Spearth Day was born of a series of compromises, but has become one of the key dates in the waning weeks of our school year. Many years ago, the students asked for a special day to celebrate the mailman who played such an important role in their lives (today’s students, for whom email is old-fashioned and texting is routine, would probably find this odd). We called it “M and M Day” for “Mail Man Day,” and besides presenting him with a card and gifts when he finally showed, we played an all-school game of Capture the Flag and found other ways to celebrate. Over time, M and M Day evolved and became more organized – for one thing, the tradition of the talent show was begun. Meanwhile, earlier in the spring, Earth Day remained a day off for service – cleaning up local parks and rivers, clearing trails, and so on. The two days were eventually combined into one, and the name “Spearth Day” comes from “Spring-Earth Day.” We spend the morning doing various service projects on- and off-campus, have the Talent Show after lunch, follow that with games and booths organized by classes and clubs, dedicate the yearbook and pass out copies, and end with a barbecue. This year, for a special treat, there will be a dance performance by the Senior IB dancers.

Excitement always run high right before Spearth Day, especially when Wednesday immediately precedes it as that is our half-day of classes. The 7th graders spent Morning Meeting somewhat nervously tying up the few remaining loose ends in the preparation for their booth while the 8th graders set up a coverage schedule and worked hard to ensure they would have everything they needed. Early morning notes on the white board suggested the Community Service Club had done much the same the night before.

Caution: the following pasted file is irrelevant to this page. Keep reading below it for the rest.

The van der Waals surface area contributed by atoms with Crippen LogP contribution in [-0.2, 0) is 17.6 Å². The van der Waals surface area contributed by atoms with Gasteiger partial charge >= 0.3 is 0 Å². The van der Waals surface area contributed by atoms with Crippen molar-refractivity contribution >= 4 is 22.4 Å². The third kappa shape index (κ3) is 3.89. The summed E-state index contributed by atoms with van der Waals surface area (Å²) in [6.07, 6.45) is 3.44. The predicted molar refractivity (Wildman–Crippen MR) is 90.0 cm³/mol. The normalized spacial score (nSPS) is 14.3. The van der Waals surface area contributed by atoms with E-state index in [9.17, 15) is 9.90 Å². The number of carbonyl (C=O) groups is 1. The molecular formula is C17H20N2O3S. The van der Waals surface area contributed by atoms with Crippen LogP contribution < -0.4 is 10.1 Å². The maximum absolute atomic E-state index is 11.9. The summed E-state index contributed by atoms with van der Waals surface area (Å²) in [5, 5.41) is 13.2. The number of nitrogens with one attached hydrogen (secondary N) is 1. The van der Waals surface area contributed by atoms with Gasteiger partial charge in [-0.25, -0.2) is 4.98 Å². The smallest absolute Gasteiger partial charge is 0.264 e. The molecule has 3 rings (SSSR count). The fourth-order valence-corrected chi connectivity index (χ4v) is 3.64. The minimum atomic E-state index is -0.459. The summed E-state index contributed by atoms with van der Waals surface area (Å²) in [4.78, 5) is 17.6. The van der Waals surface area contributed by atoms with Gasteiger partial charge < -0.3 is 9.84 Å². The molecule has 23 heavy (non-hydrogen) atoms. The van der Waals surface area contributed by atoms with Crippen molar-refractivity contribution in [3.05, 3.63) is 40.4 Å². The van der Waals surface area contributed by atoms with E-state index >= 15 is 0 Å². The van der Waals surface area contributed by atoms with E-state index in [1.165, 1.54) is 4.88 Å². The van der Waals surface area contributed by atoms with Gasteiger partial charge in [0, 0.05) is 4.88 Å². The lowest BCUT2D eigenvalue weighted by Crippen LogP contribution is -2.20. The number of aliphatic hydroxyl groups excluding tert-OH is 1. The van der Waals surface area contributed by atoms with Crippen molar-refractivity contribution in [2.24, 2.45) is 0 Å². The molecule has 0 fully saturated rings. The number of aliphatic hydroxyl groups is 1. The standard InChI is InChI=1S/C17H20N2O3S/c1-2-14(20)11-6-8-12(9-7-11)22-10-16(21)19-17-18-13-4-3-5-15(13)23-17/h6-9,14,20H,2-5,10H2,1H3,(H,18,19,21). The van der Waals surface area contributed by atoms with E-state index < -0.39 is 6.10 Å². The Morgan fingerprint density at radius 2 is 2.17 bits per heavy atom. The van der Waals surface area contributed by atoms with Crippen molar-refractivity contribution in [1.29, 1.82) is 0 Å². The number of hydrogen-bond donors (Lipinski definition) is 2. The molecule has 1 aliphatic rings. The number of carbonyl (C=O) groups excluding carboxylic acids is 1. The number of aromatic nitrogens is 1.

Sports are winding down (another reason for excitement as this is a major marker the year is actually starting to come to a close), and so Sophie and Clara, two of the 7th graders, were available and eager to accompany me to the Dakin Pioneer Valley Humane Society. They laughed and sang and talked all the way there, assuring me they had to be the loudest group I’d ever taken (they weren’t far wrong, actually!). There wasn’t much to do on site, but they were cheerful and positive even when just folding laundry, and took the time to make friends with some of the cats. The ride back was just about as high energy as the ride out.

When we returned at 5:30, the school was sheltering in the basement as a tornado warning had been issued. So when the Wednesday night group of the Middle School Rock Bands showed up 20-25 minutes late for rehearsal (dinner had opened half an hour late and hey, they had to eat!), energy was even higher than usual – if possible! – for a Spearth Day Eve.